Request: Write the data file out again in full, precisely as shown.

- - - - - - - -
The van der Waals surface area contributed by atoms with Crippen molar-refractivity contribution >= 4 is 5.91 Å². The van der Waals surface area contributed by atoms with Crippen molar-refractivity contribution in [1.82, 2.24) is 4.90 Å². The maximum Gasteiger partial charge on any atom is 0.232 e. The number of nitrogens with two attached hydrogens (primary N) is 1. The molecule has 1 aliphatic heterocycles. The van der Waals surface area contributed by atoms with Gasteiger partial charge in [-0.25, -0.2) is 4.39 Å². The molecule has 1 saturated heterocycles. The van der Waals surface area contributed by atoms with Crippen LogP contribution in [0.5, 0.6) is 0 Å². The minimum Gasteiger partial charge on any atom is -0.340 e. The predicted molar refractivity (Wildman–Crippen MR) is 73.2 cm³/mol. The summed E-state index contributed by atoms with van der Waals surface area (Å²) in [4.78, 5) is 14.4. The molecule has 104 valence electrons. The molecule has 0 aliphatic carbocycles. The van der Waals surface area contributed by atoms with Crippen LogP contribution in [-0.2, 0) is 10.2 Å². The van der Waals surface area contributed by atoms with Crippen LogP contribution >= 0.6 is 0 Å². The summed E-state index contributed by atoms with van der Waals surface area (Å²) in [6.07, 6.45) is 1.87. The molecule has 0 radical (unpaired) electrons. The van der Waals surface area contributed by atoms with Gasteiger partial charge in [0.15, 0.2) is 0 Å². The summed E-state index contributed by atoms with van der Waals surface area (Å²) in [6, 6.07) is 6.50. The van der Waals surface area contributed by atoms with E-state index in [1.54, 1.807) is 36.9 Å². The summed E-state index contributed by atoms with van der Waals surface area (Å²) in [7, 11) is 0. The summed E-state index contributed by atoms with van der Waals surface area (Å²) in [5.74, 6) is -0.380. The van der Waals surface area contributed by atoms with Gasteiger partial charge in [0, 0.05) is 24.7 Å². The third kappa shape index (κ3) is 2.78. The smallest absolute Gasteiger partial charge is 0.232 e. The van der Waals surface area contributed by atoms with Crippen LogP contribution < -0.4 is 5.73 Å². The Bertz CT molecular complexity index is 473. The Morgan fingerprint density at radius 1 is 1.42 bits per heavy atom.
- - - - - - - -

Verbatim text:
The van der Waals surface area contributed by atoms with Crippen molar-refractivity contribution >= 4 is 5.91 Å². The van der Waals surface area contributed by atoms with Crippen molar-refractivity contribution in [1.82, 2.24) is 4.90 Å². The maximum Gasteiger partial charge on any atom is 0.232 e. The number of nitrogens with two attached hydrogens (primary N) is 1. The molecule has 1 aliphatic heterocycles. The van der Waals surface area contributed by atoms with Gasteiger partial charge in [-0.25, -0.2) is 4.39 Å². The molecule has 1 saturated heterocycles. The van der Waals surface area contributed by atoms with Crippen LogP contribution in [0.5, 0.6) is 0 Å². The minimum Gasteiger partial charge on any atom is -0.340 e. The predicted molar refractivity (Wildman–Crippen MR) is 73.2 cm³/mol. The summed E-state index contributed by atoms with van der Waals surface area (Å²) in [4.78, 5) is 14.4. The molecule has 104 valence electrons. The molecule has 0 aliphatic carbocycles. The van der Waals surface area contributed by atoms with Crippen LogP contribution in [-0.2, 0) is 10.2 Å². The van der Waals surface area contributed by atoms with Crippen LogP contribution >= 0.6 is 0 Å². The summed E-state index contributed by atoms with van der Waals surface area (Å²) in [6.07, 6.45) is 1.87. The molecule has 0 radical (unpaired) electrons. The van der Waals surface area contributed by atoms with Gasteiger partial charge in [0.15, 0.2) is 0 Å². The summed E-state index contributed by atoms with van der Waals surface area (Å²) in [6, 6.07) is 6.50. The van der Waals surface area contributed by atoms with E-state index in [1.54, 1.807) is 36.9 Å². The summed E-state index contributed by atoms with van der Waals surface area (Å²) in [7, 11) is 0. The summed E-state index contributed by atoms with van der Waals surface area (Å²) in [5.74, 6) is -0.380. The van der Waals surface area contributed by atoms with Gasteiger partial charge in [0, 0.05) is 24.7 Å². The third kappa shape index (κ3) is 2.78. The smallest absolute Gasteiger partial charge is 0.232 e. The van der Waals surface area contributed by atoms with Crippen LogP contribution < -0.4 is 5.73 Å². The Bertz CT molecular complexity index is 473. The Morgan fingerprint density at radius 1 is 1.42 bits per heavy atom.